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Re: respiratory turbinates
In message <199609111623.LAA17785@juliet.ucs.indiana.edu>,
>This information may be from an article published in Science (v. 273, 30
>August, 1996, p. 1204-1207), by J. A. Ruben, W. J. Hillenius, N. R.
>Geist, A. Leitch, T. D. Jones, P. J. Curie, J. R. Horner, and G. Espe
>III, entitled The Metabolic Status of Some Late Cretaceous Dinosaurs.
>They examined the nasal regions of Nanotyrannus, Ornithomimus,
>Dromaeosaurus, and Hypacrosaurus, looking for evidence of, or room for,
>respiratory turbinates, as are found in more than 99% of living birds and
>mammals. They concluded that the dinosaurs examined did not have room
>for such structures [...]
>The authors suggested that presence or absence of respiratory turbinates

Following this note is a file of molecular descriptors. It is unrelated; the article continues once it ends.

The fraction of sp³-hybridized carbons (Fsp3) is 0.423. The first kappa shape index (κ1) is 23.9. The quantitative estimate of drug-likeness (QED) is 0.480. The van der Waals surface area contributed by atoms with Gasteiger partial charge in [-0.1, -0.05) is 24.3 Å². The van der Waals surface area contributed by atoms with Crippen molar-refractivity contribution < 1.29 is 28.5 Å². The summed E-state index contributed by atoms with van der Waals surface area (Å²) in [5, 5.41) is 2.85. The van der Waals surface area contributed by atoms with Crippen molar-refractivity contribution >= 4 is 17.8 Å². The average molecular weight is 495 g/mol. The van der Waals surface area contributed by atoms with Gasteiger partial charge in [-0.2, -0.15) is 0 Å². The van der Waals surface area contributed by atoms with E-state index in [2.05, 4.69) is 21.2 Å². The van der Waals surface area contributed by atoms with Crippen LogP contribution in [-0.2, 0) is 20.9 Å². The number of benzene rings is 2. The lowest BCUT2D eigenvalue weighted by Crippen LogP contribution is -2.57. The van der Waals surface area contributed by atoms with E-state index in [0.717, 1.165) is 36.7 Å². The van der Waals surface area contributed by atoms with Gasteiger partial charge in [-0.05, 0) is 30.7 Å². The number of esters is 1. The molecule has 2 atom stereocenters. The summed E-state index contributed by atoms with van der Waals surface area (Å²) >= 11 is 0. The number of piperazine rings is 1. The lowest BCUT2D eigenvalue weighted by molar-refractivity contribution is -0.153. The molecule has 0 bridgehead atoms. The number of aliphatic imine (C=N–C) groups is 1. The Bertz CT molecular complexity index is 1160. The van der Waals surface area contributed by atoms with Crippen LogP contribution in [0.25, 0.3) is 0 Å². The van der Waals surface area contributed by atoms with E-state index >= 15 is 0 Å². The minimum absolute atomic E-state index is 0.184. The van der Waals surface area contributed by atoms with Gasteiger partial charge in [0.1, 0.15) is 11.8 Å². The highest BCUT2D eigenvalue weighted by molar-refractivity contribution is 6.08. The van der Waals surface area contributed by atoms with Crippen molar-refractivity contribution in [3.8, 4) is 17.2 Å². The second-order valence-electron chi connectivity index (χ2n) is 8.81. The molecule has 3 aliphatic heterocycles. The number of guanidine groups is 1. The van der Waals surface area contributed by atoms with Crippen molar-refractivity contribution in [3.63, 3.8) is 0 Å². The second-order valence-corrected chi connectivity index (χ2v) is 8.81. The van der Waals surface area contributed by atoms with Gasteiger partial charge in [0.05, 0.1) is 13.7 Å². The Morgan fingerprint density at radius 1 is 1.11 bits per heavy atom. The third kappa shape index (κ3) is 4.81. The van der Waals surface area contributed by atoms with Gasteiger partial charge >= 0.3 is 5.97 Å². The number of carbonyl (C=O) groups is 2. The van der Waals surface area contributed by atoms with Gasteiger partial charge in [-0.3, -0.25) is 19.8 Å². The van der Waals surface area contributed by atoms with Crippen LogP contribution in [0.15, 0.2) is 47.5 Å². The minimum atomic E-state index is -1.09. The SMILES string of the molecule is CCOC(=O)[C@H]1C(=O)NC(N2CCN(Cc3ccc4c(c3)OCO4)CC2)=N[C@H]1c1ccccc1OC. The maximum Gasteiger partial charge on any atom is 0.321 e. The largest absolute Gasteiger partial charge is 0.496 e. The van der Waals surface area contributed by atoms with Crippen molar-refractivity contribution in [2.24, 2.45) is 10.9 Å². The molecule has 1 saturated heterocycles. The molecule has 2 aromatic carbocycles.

>may be used to assess the metabolic status of extinct vertebrates.
>Respiratory turbinates and otherwise enlarged nasal passages are believed
>to be associated with elevated lung ventilation rates, and, by extension,
>with high routine metabolic rates.
I'm fine so far, I merely note that association does not imply
>Their absence implies that metabolic and lung ventilation rates were
>sufficiently low that evaporative water and heat loss was not a
And I can imagine that turbinates might increase evaporative area and
therefore heat loss. But I can't make out how they would help to
conserve water. Or am I misunderstanding the above, and also Fastovsky
and Weishampel's little textbook which seems to say the same thing?
I guess that any hypotheses about other dinosaurian ways of getting rid
of heat must remain untestable speculation? Or can anybody make a
Dr Richard Keatinge,
fan of fast dinosaurs
am fanylion gofal mamolaeth gorau yng Nghymru / for details of best maternity
care in Wales